By Jackson Okoth
and Stephen Makabila.
The Government has launched a massive inspection of Co-operatives countrywide in an effort to rein in errant Saccos and directors who violate regulations governing the sector.
And as the impromptu inspections gain momentum, the new Commissioner for Co-operative Development, Mary Mungai has sounded a stern warning to the entire Co-operative fraternity, vowing there will be no mess in the sector under her watch.
“The nationwide inspection targets both Saccos and Housing Co-operatives, among others that will be inspected at random to ensure their operations are free from corruption and violation of regulating laws,” she noted.
Mungai told the Sacco-Review that eight Co-operatives are to be de-registered and that they have been issued with notice to that effect and have 30 days to file their appeals.
“They have been issued with de-registration notices as per Section 62 of the Co-operative Societies Act. We do not require dormant Co-operatives bloating our register,” warned Mungai.
The inspection comes weeks after the Cabinet Secretary (CS) for the Ministry of Industry, Trade and Co-operatives, Adan Mohamed called on Co-operatives in the country to embrace good corporate governance.
Those issued with the de-registration notices, Mungai said, had failed to file annual returns for three years, have membership of below 10 and have also failed to meet their objectives among other reasons.
She said that already inspection of Cooperatives had been carried out in parts of Central, Rift Valley and Nairobi regions.
Meanwhile, Director of Audit, State Department of Co-operatives-Ministry of Industry, Trade and Co-operatives Andrew Bundi Mbwi Mbwi also speaking to Sacco Review in an exclusive interview explained that under the Co-operatives Act, Cap 490- all Co-operatives are required to file annual returns as per Section 25 (10) in Form 1V A together with the financial statements.
“The Ministry of Trade, Industry and Co-operative Development will kick out officials of the Co-operatives who failed to meet the 31st April, 2017 deadline set for submitting approved audited accounts and returns for audit purposes,” he said.
Mrs Mungai warned that cases of Board members looting one Co-operative and moving to the next will cease as such persons will be blacklisted from sitting on any Board when the new Co-operative Policy takes effect from July this year. “Under the new devolved system, we have no clear structures and the new policy will help address such challenges. The Consultant working on the draft policy will help align it to constitutional and development blue-prints before validation by stakeholders. It will then go through Senate and Parliament and finally Cabinet,” explained Mungai.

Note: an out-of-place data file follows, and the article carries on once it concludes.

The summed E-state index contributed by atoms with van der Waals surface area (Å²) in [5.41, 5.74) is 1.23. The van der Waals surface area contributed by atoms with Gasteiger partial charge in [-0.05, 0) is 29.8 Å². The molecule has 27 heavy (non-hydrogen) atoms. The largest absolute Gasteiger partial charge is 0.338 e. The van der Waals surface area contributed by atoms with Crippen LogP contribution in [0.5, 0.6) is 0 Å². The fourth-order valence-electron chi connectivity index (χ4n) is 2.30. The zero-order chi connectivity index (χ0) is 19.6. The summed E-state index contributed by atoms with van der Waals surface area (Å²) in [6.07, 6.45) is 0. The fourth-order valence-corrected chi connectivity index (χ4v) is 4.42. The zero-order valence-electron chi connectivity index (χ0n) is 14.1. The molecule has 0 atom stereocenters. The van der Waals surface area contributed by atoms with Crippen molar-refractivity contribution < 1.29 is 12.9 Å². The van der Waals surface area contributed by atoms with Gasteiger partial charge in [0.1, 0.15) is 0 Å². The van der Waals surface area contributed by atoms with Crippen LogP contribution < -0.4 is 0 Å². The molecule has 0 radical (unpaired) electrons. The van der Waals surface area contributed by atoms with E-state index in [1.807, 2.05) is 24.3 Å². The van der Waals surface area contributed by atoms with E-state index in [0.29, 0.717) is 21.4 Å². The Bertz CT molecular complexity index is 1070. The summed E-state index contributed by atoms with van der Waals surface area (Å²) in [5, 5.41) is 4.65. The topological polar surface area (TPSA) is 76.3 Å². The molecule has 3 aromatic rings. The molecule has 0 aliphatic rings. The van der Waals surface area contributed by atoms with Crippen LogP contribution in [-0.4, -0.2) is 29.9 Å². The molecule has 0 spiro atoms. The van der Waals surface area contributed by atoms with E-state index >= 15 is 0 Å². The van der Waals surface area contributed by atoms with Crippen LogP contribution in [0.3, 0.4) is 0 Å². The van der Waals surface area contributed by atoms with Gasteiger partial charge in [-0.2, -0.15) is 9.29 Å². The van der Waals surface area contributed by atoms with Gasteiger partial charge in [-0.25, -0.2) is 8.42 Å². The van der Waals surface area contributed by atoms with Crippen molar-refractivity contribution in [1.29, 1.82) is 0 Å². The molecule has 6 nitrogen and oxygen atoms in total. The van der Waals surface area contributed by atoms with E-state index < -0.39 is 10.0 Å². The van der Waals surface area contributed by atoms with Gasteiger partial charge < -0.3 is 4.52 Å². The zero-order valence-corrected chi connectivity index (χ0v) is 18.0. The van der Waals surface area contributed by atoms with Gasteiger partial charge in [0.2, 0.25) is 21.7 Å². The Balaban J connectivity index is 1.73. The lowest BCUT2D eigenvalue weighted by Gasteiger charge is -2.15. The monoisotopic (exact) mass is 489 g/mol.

Mungai had also promised to digitalize issues of data in the Co-operative sector by June this year. “The public requires services closer to them, even in the comfort of their homes through their mobiles,” noted Mungai.
Coperatives Societies Audit Department requires all Co-operative societies to provide accounts records and information necessary for Audit/Inspection purposes as and when required, Mbwi stated.
“We have to go through the huge volume of accounting statements that we have already received and extended the deadline for those who have not already filed their returns until the end of May, 2017. After this period lapses, those small Co-operatives perhaps having challenges such as resources to hire an accountant are free to seek a waiver or exemption from the Commissioner for Co-operatives,” said Mbwi.
An official of any Co-operative society who feels aggrieved by the actions of officers from the Co-operatives Audit office are free to channel their complaints to the Commissioner for Co-operative Development, he said.
Available figures indicate that while there are over 22,000 registered Co-operative Societies, some of these Societies remain dormant. Nairobi has over 2,500 registered co-operatives with most suspected to be dormant or have since transfigured into other businesses.
“Although we have more than 2,500 registered Co-operative societies in Nairobi, some of these Societies are dormant and not presenting their accounts regularly for audit purposes. We are now in the process of cleaning up the register to get rid of these dead Co-ops,” said Dolphin Aremo- Director of Co-operatives, Nairobi County.
This situation is replicated at all other counties where there are numerous Co-operative Societies who are not conducting their businesses in accordance with the Co-operative Societies Act. For instance, in Uasin Gishu County, there are over 562 registered Cooperatives Societies with 300 out of this number being farmers’ Cooperatives.
Only 60 Co-operatives are active while the rest are dormant. While 74 new Cooperatives societies have been registered so far in Uasin Gishu County, 36 Societies that had collapsed have also been revived.
Corruption and theft of funds has been identified as the main cause of collapse of many Co-operatives.
While the County Commissioners for Co-operatives does not have powers to liquidate or dissolve such Societies- only the Commissioner for Co-operatives wields such powers- these officers can recommend that such Co-operative societies be liquidated, dissolved or deregistered all together.